At times the road is dusted with salt/sand, but that is only when a severe storm is coming. It is usually gone after the next good rain. One big advantage of winter on the Dragon is the ability to see through many the corners because the trees have dropped their leaves.


Good visibility from November through March.


One downside is the sun is lower and can get in your eyes even at noon. The shadows also make for reduced visibility.

However the most beautiful time to visit the dragon is during fall. North Carolina is known for having some of the most beautiful fall foliage, and it’s never been more apparent than on the tail of the dragon.


Many people journey to ride the dragon during late October/November to bask in the changing leaves. But this is also one of the most dangerous times to ride the dragon.


That perfectly sums up the tail of the dragon, it is both beautiful and dangerous. Which makes it one of the most sought after roads in the entire country.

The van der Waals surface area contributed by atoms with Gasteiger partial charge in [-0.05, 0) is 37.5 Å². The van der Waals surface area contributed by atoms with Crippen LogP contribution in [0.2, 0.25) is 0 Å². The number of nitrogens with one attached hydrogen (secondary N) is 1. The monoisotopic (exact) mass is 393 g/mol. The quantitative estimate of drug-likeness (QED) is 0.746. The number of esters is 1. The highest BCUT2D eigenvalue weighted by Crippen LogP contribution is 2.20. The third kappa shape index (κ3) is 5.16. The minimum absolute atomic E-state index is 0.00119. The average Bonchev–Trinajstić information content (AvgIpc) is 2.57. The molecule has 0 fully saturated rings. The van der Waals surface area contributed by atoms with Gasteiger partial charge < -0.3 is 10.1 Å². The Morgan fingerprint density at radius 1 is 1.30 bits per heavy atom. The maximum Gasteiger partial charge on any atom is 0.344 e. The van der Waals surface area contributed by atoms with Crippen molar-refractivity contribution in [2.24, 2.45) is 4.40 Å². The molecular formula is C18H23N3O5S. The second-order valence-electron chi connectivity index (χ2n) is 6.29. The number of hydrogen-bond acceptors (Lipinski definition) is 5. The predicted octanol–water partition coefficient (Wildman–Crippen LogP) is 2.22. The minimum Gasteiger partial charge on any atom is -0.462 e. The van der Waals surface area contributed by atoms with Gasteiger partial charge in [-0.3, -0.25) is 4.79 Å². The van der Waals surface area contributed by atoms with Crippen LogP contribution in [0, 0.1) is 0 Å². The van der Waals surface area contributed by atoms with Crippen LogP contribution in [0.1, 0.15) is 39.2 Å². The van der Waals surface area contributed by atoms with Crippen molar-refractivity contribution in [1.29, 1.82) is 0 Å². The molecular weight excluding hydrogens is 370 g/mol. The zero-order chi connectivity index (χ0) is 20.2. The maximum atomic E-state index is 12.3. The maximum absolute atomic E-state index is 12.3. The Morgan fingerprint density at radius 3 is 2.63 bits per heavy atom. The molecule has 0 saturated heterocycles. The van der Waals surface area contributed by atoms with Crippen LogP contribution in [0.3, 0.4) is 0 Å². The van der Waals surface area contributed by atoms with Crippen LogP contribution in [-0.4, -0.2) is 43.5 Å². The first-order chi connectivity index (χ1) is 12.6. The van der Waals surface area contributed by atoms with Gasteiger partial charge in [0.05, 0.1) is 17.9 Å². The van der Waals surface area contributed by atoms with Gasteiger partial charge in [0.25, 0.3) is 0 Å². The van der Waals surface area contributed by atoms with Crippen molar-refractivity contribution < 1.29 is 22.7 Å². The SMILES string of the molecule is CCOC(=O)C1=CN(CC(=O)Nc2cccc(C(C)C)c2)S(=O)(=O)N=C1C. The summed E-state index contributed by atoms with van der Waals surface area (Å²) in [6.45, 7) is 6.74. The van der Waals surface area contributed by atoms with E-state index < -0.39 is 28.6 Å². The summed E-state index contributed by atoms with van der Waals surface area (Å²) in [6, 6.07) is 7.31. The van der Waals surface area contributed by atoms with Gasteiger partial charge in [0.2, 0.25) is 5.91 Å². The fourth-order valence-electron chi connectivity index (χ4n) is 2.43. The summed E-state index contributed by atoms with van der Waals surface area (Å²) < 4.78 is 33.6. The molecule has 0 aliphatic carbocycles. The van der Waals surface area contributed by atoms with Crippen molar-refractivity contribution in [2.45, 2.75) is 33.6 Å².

The Legacy Of The Suzuka International Racing Course

The Legacy Of The Suzuka International Racing Course

The Suzuka International Racing Course is a motorsport race track located in Suzuka City, Japan and operated by Mobilityland Corporation, a subsidiary of Honda Motor Co, Ltd. It has a capacity of 155,000.


Soichiro Honda decided to develop a new permanent circuit in Mie prefecture in the late 1950s. Designed as a Honda test track in 1962 by Dutchman John "Hans" Hugenholtz, Suzuka is one of few circuits in the world to have a "figure eight" layout, with the 1.2 km back straight passing over the front section by means of an overpass.

Suzuka Circuit


The circuit has been modified four times:


In 1983 a chicane (a serpentine curve in a road, added by design rather than dictated by geography) was put at the last curve to slow the cars into the pit straight and the Degner curve was made into two corners instead of one long curve; the circuit was also made considerably safer by adding more crash barriers, more run-off areas and removing straw bales leading into vegetation.